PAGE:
Thursday, March 6, 2014

And if the polls change in Quebec...

Not one, not two, but at least three articles appeared in the last 24 hours reminding us that campaigns matter and that polls conducted at the start of a campaign are not necessarily reflective of the final result. Oh, and hey, those polls recently completely blew, didn't they? Except Nova Scotia, of course. But that is an ugly fact getting in the way of a narrative! Sometimes I feel that, 10 or 20 years from now, I'll still be reminded that Danielle Smith and Adrian Dix did not become the premiers of their respective provinces (though Smith still might). Maybe by then I'll also constantly need to refute the claim that pollsters don't call Moon bases. They do!

Obviously, the polls in Quebec will likely change. There are some 30 days of campaigning to be done, with one or more debates. Plenty of opportunity for a leader to fall on his or her face, a high-profile candidate to say something stupid, or the momentum of the campaign to escape the carefully planned agenda of each of the parties. Readers of this site know all about this possibility - I don't need to spell it out to you that simply because the site is projecting a majority for the Parti Québécois now means they will get one on April 7.

But can we try to estimate how the polls might move, if they do? No set of calculations based on anything plausible would have predicted a surge of the NDP by some 25-30 points in the 2011 federal election campaign in Quebec, so the range of possible outcomes in the province are virtually limitless. But let's try to do our best, using yesterday's Léger/JdM poll.

One of the questions asked by Léger was about which party each respondent would support if they were not able to vote for their first choice. The results were interesting, though largely intuitive.

The chart to the left shows how supporters of each of the four main parties would cast their ballot if they couldn't vote for the party they intended to support. The light gray band represents those who responded "others", "would not vote" or "I don't know", and those who refused to answer (just 1%).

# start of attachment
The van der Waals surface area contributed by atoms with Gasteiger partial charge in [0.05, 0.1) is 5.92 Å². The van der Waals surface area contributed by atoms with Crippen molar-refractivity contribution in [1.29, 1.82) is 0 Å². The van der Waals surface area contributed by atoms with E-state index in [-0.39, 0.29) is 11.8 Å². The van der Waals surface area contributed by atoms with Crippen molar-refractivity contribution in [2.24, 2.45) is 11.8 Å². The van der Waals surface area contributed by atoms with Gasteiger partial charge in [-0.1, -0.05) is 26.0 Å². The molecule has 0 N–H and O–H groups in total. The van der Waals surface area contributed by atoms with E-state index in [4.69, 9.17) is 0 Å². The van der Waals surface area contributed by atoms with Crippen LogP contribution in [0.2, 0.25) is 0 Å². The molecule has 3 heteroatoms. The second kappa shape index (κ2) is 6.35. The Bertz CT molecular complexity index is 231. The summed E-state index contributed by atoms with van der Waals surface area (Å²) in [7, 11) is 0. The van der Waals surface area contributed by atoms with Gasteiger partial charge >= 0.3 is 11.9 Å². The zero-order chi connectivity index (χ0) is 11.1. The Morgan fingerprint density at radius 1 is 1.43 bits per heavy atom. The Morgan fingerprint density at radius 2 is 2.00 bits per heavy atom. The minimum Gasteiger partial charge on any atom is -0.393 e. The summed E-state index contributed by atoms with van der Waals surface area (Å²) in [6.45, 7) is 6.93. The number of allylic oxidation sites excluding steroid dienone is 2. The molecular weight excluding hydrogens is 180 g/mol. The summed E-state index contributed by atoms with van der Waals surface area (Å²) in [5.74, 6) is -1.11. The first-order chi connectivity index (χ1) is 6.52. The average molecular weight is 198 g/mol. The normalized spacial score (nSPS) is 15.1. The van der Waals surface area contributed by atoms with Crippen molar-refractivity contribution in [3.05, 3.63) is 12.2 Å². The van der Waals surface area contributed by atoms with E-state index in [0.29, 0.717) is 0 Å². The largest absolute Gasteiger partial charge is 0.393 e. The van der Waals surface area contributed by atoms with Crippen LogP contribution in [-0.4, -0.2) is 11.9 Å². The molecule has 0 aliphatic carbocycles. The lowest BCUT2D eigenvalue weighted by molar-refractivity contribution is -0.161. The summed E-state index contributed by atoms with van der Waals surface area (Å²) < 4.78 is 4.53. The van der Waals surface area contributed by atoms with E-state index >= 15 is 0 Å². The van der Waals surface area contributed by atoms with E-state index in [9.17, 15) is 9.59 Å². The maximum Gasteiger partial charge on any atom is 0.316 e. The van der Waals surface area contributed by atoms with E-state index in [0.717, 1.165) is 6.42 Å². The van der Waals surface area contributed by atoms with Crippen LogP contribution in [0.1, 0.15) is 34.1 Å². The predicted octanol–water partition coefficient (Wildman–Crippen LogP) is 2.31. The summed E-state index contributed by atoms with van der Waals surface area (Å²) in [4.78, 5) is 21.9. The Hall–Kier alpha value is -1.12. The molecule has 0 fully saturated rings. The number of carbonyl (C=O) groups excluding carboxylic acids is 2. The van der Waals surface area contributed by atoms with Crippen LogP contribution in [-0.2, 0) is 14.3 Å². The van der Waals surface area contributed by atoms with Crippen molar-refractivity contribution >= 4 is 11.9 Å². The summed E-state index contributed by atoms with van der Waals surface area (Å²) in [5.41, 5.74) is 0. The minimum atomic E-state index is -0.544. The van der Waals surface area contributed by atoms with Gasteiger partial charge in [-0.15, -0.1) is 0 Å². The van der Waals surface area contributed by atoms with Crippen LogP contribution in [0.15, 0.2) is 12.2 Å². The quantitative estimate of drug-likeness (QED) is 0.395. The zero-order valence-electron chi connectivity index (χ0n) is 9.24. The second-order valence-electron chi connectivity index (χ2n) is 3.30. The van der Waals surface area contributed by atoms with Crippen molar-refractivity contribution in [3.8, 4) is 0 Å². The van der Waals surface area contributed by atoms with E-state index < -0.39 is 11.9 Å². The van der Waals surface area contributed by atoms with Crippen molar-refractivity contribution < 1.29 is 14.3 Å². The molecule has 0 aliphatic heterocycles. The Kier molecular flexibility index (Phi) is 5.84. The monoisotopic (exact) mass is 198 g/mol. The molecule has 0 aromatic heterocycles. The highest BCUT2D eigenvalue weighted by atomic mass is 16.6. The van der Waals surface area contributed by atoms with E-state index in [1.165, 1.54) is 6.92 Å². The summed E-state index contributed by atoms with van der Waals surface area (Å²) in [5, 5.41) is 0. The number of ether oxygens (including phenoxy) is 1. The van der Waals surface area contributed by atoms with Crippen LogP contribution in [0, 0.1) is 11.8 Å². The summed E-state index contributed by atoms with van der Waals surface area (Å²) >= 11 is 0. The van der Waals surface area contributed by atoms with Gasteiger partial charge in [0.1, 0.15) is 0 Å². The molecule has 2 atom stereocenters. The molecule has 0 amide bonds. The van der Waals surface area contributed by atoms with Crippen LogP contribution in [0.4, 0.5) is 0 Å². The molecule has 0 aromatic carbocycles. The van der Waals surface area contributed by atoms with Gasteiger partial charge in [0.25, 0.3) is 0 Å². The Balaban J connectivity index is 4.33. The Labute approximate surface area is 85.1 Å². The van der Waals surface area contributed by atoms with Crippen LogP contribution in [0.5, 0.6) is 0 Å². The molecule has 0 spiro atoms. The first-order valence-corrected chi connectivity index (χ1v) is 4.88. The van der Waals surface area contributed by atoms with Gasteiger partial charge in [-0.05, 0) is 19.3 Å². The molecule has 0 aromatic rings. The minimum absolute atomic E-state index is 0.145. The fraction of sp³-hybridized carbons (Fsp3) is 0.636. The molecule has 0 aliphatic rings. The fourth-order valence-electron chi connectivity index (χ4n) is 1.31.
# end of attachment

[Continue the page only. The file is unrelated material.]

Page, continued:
Liberal supporters mostly went to the CAQ as their second choice (34%) or the Greens (13%). PQ voters moved over to Québec Solidaire (30%) or the CAQ (18%), while CAQ voters chose the Liberals (44%) and the PQ (19%) second. Supporters of Québec Solidaire primarily selected either the PQ (26%) or the Greens (16%) as their second choice.

The CAQ had the fewest number of respondents choosing one of the lesser-committed categories, suggesting they have fewer my-party-or-no-party supporters than either the PQ or the Liberals.

The question asked by Léger about how committed voters were to their party reflected this. While 74% of PQ voters and 70% of Liberal voters said their choice was definitive, just 52% of CAQ supporters and 48% of QS supporters said the same thing. About a third of CAQ voters said they would probably change their mind - compared to just 14% of PQ voters.

So let's use these two poll questions to estimate how the polls may move if various scenarios play out.

First, let's assume all those voters who said their choices were not definitive cast their ballot instead for the party they said was their second choice (or they stay home if they did not choose one). Recall that the overall results of the Léger poll were 37% for the PQ, 35% for the PLQ, 15% for the CAQ, and 8% for QS.

If all those uncommitted voters drifted, the results would not be much different:

35% - Parti Québécois
33% - Liberals
15% - Coalition Avenir Québec
9% - Québec Solidaire